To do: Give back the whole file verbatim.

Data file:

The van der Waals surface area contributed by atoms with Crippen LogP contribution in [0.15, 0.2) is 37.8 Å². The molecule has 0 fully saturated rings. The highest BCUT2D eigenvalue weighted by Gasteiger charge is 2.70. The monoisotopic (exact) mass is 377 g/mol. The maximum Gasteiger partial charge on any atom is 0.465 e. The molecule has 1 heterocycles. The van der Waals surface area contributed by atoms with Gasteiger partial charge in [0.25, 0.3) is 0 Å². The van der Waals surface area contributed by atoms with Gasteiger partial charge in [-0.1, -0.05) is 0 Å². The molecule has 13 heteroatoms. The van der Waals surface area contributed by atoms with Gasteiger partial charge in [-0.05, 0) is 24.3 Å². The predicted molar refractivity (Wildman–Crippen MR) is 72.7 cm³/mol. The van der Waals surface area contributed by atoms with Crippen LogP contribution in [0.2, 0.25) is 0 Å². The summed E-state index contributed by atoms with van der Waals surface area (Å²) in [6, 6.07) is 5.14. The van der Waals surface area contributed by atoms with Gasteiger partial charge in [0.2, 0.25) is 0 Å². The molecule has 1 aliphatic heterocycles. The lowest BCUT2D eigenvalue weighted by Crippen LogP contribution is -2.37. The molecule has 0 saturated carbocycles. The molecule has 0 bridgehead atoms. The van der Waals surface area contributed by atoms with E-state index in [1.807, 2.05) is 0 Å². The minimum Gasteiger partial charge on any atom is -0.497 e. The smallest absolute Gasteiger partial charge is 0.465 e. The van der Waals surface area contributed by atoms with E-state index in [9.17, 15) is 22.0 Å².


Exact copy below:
The van der Waals surface area contributed by atoms with Crippen LogP contribution in [0.15, 0.2) is 37.8 Å². The molecule has 0 fully saturated rings. The highest BCUT2D eigenvalue weighted by Gasteiger charge is 2.70. The monoisotopic (exact) mass is 377 g/mol. The maximum Gasteiger partial charge on any atom is 0.465 e. The molecule has 1 heterocycles. The van der Waals surface area contributed by atoms with Gasteiger partial charge in [0.25, 0.3) is 0 Å². The van der Waals surface area contributed by atoms with Gasteiger partial charge in [-0.1, -0.05) is 0 Å². The molecule has 13 heteroatoms. The van der Waals surface area contributed by atoms with Gasteiger partial charge in [-0.05, 0) is 24.3 Å². The predicted molar refractivity (Wildman–Crippen MR) is 72.7 cm³/mol. The van der Waals surface area contributed by atoms with Crippen LogP contribution in [0.2, 0.25) is 0 Å². The summed E-state index contributed by atoms with van der Waals surface area (Å²) in [6, 6.07) is 5.14. The van der Waals surface area contributed by atoms with Gasteiger partial charge in [0.2, 0.25) is 0 Å². The molecule has 1 aliphatic heterocycles. The lowest BCUT2D eigenvalue weighted by Crippen LogP contribution is -2.37. The molecule has 0 saturated carbocycles. The molecule has 0 bridgehead atoms. The van der Waals surface area contributed by atoms with E-state index in [1.807, 2.05) is 0 Å². The minimum Gasteiger partial charge on any atom is -0.497 e. The smallest absolute Gasteiger partial charge is 0.465 e. The van der Waals surface area contributed by atoms with E-state index in [9.17, 15) is 22.0 Å².